2. Electrostatic shielding. The force between two charged particles is:  The force depends on the distance between the two charges and the dielectric constant (D) of the media. A high dielectric constant, such as that found in water, is important because the forces between charges are attenuated or reduced. Making it less favorable to have an electrostatic interaction between the positive and negative ions.

    \[F=\frac{1}{4 \pi \varepsilon_{o}} \frac{q_{1} q_{2}}{D r^{2}} \quad \varepsilon_{o}=8.854 \times 10^{-12} C^{2} / N m^{2}\nonumber\]

    The dielectric constant is proportional to the dipole moment of the solvent, as the dipole moment increases, D, increases, as shown in the following table. A large dipole moment means that the solvent molecules can interact favorably with charged solute molecules.

    Compound Dielectric Constant Dipole Moment
    Water 79 1.85
    Methanol 32 1.66
    Benzene 2 0.00

    Amphipathic (or amphiphilic) compounds are both polar (or charged) and nonpolar. An example is a fatty acid, which has a charged carboxylate (red) and a non-polar hydrocarbon chain (yellow). These can form micelles if the nonpolar part is sufficiently large. Micelles are aggregates of amphipathic molecules that sequester the nonpolar part on the inside, much like the inside of an orange. Micelles will form spontaneous driven by the hydrophobic effect.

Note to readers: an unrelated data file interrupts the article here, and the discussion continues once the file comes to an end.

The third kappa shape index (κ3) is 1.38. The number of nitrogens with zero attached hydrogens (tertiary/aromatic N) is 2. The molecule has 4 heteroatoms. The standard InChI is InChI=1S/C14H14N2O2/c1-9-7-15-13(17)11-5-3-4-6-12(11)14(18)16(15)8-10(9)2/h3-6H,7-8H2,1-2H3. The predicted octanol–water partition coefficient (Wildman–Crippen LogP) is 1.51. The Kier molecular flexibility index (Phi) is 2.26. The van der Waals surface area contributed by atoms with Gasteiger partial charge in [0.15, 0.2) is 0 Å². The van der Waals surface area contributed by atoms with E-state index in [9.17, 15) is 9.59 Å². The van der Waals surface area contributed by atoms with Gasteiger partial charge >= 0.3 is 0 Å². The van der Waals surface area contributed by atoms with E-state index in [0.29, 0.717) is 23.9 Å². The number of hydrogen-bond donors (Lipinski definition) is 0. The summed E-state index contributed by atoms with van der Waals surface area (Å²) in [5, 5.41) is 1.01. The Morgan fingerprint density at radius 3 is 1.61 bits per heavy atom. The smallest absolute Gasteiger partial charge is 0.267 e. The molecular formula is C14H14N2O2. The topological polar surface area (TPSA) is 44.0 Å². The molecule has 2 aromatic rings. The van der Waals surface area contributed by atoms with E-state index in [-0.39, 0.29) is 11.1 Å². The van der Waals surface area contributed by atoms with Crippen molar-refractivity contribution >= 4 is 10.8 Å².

Screen Shot 2019-07-13 at 5.08.28 PM.png


    Review Quiz


    1. The partial negative charge at one end of a water molecule is attracted to the partial positive charge of another water molecule. This attraction is called:

    a. a covalent bond.

    b. a hydration shell.

    c. a hydrogen bond.

    d. a hydrophobic bond.

    e. an ionic bond.